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Marketers: Are You Breaking the Law? Niklas Stephenson of Legal Monster

By Site Strategics
December 6, 2019

Our special guest for episode 334 of the award-winning EDGE of the Web podcast was Niklas Stephenson of Legal Monster. Host Erin Sparks spoke with Niklas about the legal challenges digital marketers can face if they’re not careful. Here’s what we learned: 


Niklas Stephenson: His Background and Experience

Niklas is the founder and CEO of Legal Monster, and he started it as a way to help marketers not worry about if they’re breaking the local email marketing laws anywhere in the world. Before Legal Monster, he was a VP of Growth at Trustpilot.

Niklas is a serial entrepreneur. He started his first company when he was 16 years of age. He was terrible at video games, so instead of spending weekends losing to his friends, he taught himself to code and how to build websites. He became a major player in Denmark in the content system called Mambo and then Joomla, telling everyone he was 25 when really he was only 16. He launched his own website design and web solutions consultancy at that age. That eventually led to him building a SaaS company in Denmark that was just sold earlier this year. With so much entrepreneurship under his belt, it was a very different kind of experience to join a big global team like TrustPilot.


The Legal Pitfalls in Email Marketing

The internet is the first thing that is both totally global and without any means to govern it globally. The European Union now has the GDPR (general data protection regulation), but it only covers privacy. It doesn’t cover marketing. So even within Europe, there are different marketing laws in each country. In the US, there are even different states with different marketing laws. Any company with a presence on the internet, no matter where it is, if it is marketing towards a certain country, it must follow that local country’s laws. Running a Google AdWords campaign targeting the UK means following British laws. Running an English-worded language campaign on Facebook targeting Danish people means following Danish law.

How do you get a grip on what the local marketing laws are in each area to know if you’re compliant? This is why Niklas started Legal Monster, and the idea for it occurred to him while he was at TrustPilot. The company was active in 80 different countries, so it started by hiring a law firm in each and every one of those countries. They found out from the law firms how to be compliant marketers in each of those countries. Then it took that information to its marketing department and said, “Here are 80 different ways you need to do the marketing.” Finding a way to make that process easy for marketers was the idea behind Legal Monster. It would be silly for every company to go through such an extensive (and expensive) process in-house. Legal Monster shoulders most of that burden, such as easily helping companies ensure they have gotten consent from consumers in way that complies with that area’s marketing laws.


Financial Penalties for Noncompliant Email Marketing

Data authorities in Europe are pretty active in pursuing fines against people who violate marketing consent laws. A company can be fined $25 per email it sends without having received proper consent from the consumer. If a company is sending to a list of 5,000 Danish emails every month in a non-compliant way over 10 months, that adds up fast: 5k X 10 X $25 = $1,250,000 in fines (this is just an example scenario).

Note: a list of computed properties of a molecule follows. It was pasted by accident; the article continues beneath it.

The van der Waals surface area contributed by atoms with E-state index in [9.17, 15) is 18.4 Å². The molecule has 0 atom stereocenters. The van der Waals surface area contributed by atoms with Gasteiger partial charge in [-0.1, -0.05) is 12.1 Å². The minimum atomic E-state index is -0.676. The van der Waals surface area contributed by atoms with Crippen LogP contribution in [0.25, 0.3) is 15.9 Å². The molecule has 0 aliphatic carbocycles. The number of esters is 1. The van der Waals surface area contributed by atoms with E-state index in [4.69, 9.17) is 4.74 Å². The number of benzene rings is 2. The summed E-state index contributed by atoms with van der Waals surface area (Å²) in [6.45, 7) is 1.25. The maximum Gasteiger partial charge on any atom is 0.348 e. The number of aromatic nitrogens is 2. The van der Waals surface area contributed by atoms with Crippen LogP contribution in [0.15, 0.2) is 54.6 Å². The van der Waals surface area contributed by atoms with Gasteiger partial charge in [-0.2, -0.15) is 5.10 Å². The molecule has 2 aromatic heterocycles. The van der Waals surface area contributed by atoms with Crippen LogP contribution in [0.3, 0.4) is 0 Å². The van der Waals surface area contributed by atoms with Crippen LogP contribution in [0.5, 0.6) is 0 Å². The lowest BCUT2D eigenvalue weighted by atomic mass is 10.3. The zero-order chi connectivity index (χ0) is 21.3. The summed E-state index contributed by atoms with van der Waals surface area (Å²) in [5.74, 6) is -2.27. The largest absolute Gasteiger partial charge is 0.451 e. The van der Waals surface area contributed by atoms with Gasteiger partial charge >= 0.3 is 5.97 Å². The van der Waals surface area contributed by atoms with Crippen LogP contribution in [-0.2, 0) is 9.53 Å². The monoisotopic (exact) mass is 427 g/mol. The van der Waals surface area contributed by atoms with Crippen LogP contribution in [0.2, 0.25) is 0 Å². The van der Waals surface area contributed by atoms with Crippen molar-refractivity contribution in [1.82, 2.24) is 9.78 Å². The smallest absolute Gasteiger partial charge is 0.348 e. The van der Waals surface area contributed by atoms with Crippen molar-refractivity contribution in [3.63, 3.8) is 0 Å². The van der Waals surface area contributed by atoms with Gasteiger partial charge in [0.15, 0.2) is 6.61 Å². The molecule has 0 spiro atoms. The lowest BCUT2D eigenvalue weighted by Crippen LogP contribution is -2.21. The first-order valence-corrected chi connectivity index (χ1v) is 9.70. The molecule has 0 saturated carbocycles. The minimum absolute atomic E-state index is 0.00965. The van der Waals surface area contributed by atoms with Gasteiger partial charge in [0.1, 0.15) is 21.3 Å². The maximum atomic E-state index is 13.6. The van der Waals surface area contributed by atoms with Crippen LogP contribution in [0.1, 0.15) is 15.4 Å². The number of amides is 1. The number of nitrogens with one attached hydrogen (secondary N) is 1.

In the United States, the rules are much “lighter” and easier to comply with, but the fines are also much higher. Non-compliant email marketing in the US can cost a company $19,700 per email. One type of non-compliance would be when someone unsubscribes from your list and you keep emailing them anyway. That could cost you $19,700 per non-compliant email sent. A big Danish company actually had email compliance violations for marketing targeting US consumers, and did in fact end up paying a $1 billion fine. And it had to cease and desist all of its marketing efforts in the US for an entire quarter. 

What’s interesting in all of this is that all the concerns about privacy feel like a new focus, but these email marketing laws have been around for a long time, and yet no one pays any attention to them – until they are notified of an action against them. The internet has been like the Wild West for so long, people just don’t think about laws and compliance. But that’s now changing. Governments have realized it all needs more regulation. In Europe, for example, the “data authorities” or agencies are getting 50 times the resources than they used to get five years ago, so they are using that to be very active around enforcement. It all has to be taken very seriously.


Real-World Noncompliance Scenarios

An example of how this can play out in horrible ways is a large company that was in the process of selling off a big chunk of its business. The due diligence process revealed they didn’t have the right email marketing consents, and a big part of their revenue channel was sending out emails. And suddenly the buyer, five months into the deal and just before closing, pulled out and said, “Sorry, we can’t buy. If 95% of your revenue is coming from email and you don’t have the right to email people, what is the value of your business?” You can understand why the buyer would want to pull out – they’d be buying a criminal enterprise! The seller ended up giving a 20% discount on the deal.

What many people fail to realize is how easy it is to find yourself on the wrong side of compliance when sending emails. If you can show documentation of how you got consent, and that it was the right consent for the particular area in which the consumer lives, you could get into trouble. Let’s say a person was on your website, and added a product to the shopping cart, but then didn’t make the purchase. It’s pretty common for a company to send out an “abandoned cart” email message to that person to try to get them to finalize the purchase. But if that consumer didn’t opt-in with the proper consent, that email is non-compliant even though it feels like the company should have a right to send it. If you want to send abandoned cart emails, you’ve got to build in a consent process before the consumer can get to the shopping cart.